Our Position on Large-Scale Aerial Spraying
Houston Audubon has grave concerns about plans to kill mosquitoes by aerial spraying large areas of southeast Texas, and southwest Louisiana with the insecticides, permethrin and dibrom.
The two insecticides to be used each pose risks to people, and all animals who inhabit the large, sensitive wetlands and aquatic ecosystems that would be affected by massive spraying from airplanes.
Aerial spraying of anti-larval insecticides, such as BT, is acceptable, and safe, and poses no risk of fish toxicity. Fish toxicity is a prevalent risk of permethrin and dibrom. These pesticides will be inhaled and ingested by all wildlife in the food chain, including birds. Humans will also ingest and inhale these substances.
Houston Audubon urges authorities to use, as an alternative, localized spraying, in the areas where crews are working. This method is most effective when done around midday, and in areas of ditches and culverts.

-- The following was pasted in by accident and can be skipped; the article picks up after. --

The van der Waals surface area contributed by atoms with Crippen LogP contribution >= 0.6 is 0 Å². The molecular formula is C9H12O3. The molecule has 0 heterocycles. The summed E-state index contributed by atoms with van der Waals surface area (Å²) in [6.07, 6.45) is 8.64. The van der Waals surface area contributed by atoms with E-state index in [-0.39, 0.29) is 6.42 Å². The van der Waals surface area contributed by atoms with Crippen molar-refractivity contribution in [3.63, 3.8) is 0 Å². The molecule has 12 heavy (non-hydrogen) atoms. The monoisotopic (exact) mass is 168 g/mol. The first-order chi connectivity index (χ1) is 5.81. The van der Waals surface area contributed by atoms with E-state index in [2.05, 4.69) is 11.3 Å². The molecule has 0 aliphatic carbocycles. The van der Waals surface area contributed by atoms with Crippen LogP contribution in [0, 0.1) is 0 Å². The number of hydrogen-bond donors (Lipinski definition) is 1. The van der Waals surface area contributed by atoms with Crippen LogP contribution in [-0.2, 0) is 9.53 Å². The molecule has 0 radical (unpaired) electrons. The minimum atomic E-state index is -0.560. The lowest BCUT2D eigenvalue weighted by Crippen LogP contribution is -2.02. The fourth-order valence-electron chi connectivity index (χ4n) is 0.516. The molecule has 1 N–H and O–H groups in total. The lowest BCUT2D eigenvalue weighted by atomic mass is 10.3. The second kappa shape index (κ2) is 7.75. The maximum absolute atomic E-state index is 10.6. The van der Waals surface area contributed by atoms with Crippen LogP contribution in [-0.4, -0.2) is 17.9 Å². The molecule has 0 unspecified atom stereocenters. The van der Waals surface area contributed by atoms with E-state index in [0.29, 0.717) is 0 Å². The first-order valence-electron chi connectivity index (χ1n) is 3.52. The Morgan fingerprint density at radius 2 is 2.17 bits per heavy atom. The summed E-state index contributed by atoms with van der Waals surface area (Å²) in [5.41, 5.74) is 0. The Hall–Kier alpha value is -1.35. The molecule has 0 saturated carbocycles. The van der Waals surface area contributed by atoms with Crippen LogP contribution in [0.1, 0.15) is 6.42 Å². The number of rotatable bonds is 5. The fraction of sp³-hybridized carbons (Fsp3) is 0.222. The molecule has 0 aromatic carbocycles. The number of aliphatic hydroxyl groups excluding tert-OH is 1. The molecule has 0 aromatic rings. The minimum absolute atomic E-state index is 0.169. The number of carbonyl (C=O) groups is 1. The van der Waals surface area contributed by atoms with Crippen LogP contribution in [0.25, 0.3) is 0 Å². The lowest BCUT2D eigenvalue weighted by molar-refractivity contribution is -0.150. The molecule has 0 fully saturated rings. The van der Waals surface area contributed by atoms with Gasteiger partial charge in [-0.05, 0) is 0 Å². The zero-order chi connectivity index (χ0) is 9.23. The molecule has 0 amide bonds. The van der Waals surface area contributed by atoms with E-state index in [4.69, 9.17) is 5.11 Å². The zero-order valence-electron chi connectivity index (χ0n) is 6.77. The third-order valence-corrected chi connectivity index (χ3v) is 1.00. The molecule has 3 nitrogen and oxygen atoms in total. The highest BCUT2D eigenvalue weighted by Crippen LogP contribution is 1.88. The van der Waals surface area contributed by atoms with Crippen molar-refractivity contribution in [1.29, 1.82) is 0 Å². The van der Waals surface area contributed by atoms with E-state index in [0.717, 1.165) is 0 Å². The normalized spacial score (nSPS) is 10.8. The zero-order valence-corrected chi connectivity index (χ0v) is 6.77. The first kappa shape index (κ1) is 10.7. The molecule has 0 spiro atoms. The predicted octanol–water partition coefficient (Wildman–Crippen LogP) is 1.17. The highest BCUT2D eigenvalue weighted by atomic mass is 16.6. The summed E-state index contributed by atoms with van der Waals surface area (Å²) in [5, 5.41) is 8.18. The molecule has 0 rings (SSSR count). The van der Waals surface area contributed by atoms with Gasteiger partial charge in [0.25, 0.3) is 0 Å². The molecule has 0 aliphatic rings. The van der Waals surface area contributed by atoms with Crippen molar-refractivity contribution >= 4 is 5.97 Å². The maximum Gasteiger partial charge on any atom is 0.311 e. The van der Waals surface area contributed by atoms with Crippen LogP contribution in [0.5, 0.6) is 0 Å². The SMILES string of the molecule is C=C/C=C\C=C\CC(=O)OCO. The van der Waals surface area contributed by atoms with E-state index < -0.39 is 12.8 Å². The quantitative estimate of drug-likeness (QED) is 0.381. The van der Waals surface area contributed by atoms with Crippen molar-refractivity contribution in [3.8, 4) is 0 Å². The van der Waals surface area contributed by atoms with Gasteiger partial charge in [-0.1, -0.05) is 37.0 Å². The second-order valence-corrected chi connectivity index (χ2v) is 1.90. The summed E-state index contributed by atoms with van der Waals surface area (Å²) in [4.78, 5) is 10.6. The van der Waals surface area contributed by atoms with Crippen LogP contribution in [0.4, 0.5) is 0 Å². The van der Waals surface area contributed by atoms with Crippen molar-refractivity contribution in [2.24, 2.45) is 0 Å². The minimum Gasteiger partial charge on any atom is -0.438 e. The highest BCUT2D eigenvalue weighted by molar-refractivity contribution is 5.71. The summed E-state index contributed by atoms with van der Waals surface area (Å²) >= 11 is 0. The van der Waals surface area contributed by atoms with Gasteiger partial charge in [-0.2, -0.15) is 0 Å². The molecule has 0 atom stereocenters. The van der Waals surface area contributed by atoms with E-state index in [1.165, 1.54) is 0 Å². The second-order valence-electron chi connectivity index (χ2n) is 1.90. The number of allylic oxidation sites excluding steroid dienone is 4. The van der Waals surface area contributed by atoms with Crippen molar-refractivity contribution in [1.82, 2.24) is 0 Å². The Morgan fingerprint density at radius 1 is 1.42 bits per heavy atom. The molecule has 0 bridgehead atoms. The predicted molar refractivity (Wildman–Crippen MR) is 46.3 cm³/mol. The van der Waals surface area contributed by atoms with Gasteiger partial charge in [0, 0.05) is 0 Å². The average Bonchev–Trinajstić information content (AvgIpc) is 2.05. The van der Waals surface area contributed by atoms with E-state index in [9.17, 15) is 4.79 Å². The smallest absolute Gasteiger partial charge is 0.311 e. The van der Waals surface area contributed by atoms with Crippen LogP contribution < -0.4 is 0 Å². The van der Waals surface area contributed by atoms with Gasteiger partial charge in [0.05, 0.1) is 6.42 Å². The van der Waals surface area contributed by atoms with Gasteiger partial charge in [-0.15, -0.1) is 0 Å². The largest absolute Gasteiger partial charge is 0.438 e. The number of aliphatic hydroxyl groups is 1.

Strong northerly winds from cold fronts will blow mosquito populations away from the area. These fronts are likely at this time of year.
The unwise and destructive aerial spraying of permethrin and dibrom have not been shown to be very effective, and are aimed at solving a temporary problem, while causing long-term negative effects on people and wildlife.
Mosquitoes can be very annoying, but Gulf Coast residents have dealt with them for many years. Use of deet, and protective clothing, are still the most effective, and environmentally sound ways to deal these pests.